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Pennsylvania court sides with McCormick, orders contested ballots counted in GOP Senate primary

Allegheny County elections workers scanning ballots as part of the recount process on June 1, 2022.
Chris Potter
90.5 WESA
Allegheny County elections workers scanning ballots as part of the recount process on June 1, 2022.

A state court agreed Thursday night in a ballot-counting lawsuit with the campaign of David McCormick, who is in a neck-and-neck Republican primary contest for the U.S. Senate against celebrity heart surgeon Dr. Mehmet Oz.

In the decision, Commonwealth Court Judge Renee Cohn Jubelirer ordered counties to count the ballots in question, although her decision could be reversed, depending on what the U.S. Supreme Court does in the coming days on a separate case.

Because of the high court’s involvement, Jubelirer ordered counties to keep the undated ballots separate from other ballots and to count them separately.

The ballots in question are roughly 880 mail-in ballots that lack a handwritten date on the envelope.

Jubelirer’s decision comes as the race between McCormick, a former hedge fund CEO, and Oz is in the midst of a statewide recount.

Roughly 900 votes separate McCormick and Oz in the May 17 primary, out of more than 1.3 million ballots cast.

Even if the ballots are counted, many Republicans believe McCormick would be unable to make up the gap with Oz in a recount.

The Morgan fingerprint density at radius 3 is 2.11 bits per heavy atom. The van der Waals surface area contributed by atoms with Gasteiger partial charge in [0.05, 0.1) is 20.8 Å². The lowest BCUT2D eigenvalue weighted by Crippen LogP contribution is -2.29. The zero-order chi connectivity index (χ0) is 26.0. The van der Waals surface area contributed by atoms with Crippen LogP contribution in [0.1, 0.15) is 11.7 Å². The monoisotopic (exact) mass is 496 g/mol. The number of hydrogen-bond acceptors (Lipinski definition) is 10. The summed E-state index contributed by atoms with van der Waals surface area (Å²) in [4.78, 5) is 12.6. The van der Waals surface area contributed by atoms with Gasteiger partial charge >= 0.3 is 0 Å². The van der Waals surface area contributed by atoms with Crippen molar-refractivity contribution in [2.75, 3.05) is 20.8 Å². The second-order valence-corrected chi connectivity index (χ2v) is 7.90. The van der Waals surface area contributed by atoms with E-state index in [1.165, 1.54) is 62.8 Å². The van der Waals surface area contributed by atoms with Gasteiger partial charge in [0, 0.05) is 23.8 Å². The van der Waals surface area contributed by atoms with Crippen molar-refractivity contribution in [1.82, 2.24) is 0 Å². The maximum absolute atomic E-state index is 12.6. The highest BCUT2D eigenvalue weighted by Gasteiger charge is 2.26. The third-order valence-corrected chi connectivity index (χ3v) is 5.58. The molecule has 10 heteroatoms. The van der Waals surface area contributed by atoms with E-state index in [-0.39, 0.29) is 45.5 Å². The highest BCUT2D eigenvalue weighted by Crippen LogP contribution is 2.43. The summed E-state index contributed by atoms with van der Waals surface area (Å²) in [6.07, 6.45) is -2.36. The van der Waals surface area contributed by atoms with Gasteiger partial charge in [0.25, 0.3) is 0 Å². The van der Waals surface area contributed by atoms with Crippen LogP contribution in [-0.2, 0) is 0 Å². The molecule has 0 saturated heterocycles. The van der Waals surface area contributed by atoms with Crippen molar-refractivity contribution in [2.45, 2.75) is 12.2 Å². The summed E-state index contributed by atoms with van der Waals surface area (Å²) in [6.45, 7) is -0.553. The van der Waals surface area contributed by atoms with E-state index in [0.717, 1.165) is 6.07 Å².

Oz’s campaign, the Republican National Committee and the state Republican Party have opposed McCormick in court.

State law requires a voter to write a date next to their signature on the outside of their mail-in ballot return envelopes. A handwritten date on a ballot envelope plays no role in determining whether a voter is eligible or whether a ballot is cast on time.

McCormick sued in state court to force counties to count the ballots, after the 3rd U.S. Circuit Court of Appeals ruled two weeks ago in a case from a local judicial last year that throwing out an undated ballot violates a voter's civil rights.

In an emergency appeal, the U.S. Supreme Court temporarily blocked the counting of the ballots.

The Supreme Court’s action — called an administrative stay — freezes the matter until the court can give the case further consideration. There's no timeline on the high court’s undertaking, and the clock for McCormick is ticking down to next Wednesday, when the recount ends.